Time Warner Cable pulled the plug on CBS channels in New York City, Los Angeles and Dallas/Fort Worth Monday night, but for only minutes before turning the network back on, as the two companies continued to squabble over cable fees
Sources told the Hollywood Reporter
that talks bogged down on Monday, leading the cable operator to announce it would block out the Smithsonian Channel and pay channels Showtime, TMC, Flix along with the signals for the CBS local stations in New York, Los Angeles and Dallas/Ft. Worth.
The networks were back on as quickly as they were off, with Time Warner issuing an announcement that negotiations were continuing.
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"At the request of CBS, we have halted going dark on their channels," said a Time Warner press statement obtained by the Hollywood Reporter. "I'll update you when I have more information I can share. Thanks very much for your patience everyone."
In an update at 5 a.m. ET Tuesday, a Time Warner spokesperson said the two companies had agreed to an extension until Friday 5 p.m. ET while negotiations continue.
CBS News reported that 3 million customers were affected. Time Warner has complained about what it calls "outrageous demands for fees" by CBS, according to CBS News
"We offered to pay reasonable increases, but CBS's demands are out of line and unfair -- and they want Time Warner Cable to pay more than others pay for the same programming," Time Warner Cable said in a statement, according to CBS News.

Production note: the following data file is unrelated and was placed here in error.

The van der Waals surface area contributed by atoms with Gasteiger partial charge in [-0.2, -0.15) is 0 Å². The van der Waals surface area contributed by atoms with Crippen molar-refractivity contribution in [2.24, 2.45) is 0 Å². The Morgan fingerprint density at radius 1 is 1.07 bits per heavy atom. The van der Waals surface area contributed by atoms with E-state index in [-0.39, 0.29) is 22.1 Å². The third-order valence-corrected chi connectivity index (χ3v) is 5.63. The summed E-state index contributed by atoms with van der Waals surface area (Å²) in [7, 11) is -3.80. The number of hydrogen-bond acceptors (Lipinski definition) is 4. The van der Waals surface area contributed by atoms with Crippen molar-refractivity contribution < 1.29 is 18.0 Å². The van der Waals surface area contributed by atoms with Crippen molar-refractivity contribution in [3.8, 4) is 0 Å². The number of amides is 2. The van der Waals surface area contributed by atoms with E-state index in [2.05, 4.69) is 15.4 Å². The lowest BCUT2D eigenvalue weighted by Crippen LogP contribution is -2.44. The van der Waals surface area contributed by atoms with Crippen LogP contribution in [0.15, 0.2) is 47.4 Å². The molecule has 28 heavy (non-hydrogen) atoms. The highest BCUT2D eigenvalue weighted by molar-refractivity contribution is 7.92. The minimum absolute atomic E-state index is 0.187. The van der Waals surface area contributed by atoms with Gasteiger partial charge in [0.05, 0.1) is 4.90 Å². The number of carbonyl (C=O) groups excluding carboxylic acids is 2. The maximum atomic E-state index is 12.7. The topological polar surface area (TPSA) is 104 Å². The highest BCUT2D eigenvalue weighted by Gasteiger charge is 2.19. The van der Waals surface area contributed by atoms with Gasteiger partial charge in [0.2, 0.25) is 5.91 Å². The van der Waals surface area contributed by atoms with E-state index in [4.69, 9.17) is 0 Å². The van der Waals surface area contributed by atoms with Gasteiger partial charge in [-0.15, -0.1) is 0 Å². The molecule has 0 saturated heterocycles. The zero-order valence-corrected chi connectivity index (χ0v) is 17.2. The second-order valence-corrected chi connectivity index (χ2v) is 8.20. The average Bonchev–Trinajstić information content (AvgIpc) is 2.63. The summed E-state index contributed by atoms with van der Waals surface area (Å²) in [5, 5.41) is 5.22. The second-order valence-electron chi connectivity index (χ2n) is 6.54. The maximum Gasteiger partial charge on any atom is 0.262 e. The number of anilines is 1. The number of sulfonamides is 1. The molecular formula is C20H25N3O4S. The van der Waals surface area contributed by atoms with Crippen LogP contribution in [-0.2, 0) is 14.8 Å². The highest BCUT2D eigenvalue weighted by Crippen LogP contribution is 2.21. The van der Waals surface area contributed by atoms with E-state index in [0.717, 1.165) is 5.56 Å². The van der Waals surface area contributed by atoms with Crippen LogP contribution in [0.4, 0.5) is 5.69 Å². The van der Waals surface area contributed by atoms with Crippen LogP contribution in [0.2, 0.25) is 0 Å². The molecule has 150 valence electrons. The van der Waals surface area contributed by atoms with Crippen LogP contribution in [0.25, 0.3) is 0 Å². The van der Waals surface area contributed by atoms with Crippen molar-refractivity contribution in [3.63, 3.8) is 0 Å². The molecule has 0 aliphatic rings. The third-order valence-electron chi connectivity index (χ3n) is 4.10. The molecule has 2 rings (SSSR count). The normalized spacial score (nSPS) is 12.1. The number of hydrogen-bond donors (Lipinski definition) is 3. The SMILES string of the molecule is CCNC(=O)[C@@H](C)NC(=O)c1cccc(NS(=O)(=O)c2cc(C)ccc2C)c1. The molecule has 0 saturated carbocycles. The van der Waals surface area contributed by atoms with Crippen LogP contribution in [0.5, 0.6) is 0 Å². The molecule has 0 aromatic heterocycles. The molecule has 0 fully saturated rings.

CBS accused Time Warner Cable of having a "short-sighted, anti-consumer strategy."
The Associated Press reported that the continued disagreement revolves around how much Time Warner Cable pays for the right to retransmit signals from the CBS-owned stations.
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"As we've said, we feel like we should be paid for our programming," CBS chief executive Les Moonves told the AP at the Television Critics Association meeting Monday before the temporary blackout.
Selling retransmission rights is a major revenue stream for broadcast networks. Research firm SNL Kagan told the AP that it estimates retransmission fees will reach $3 billion industry-wide this year and will double to $6 billion by 2018.
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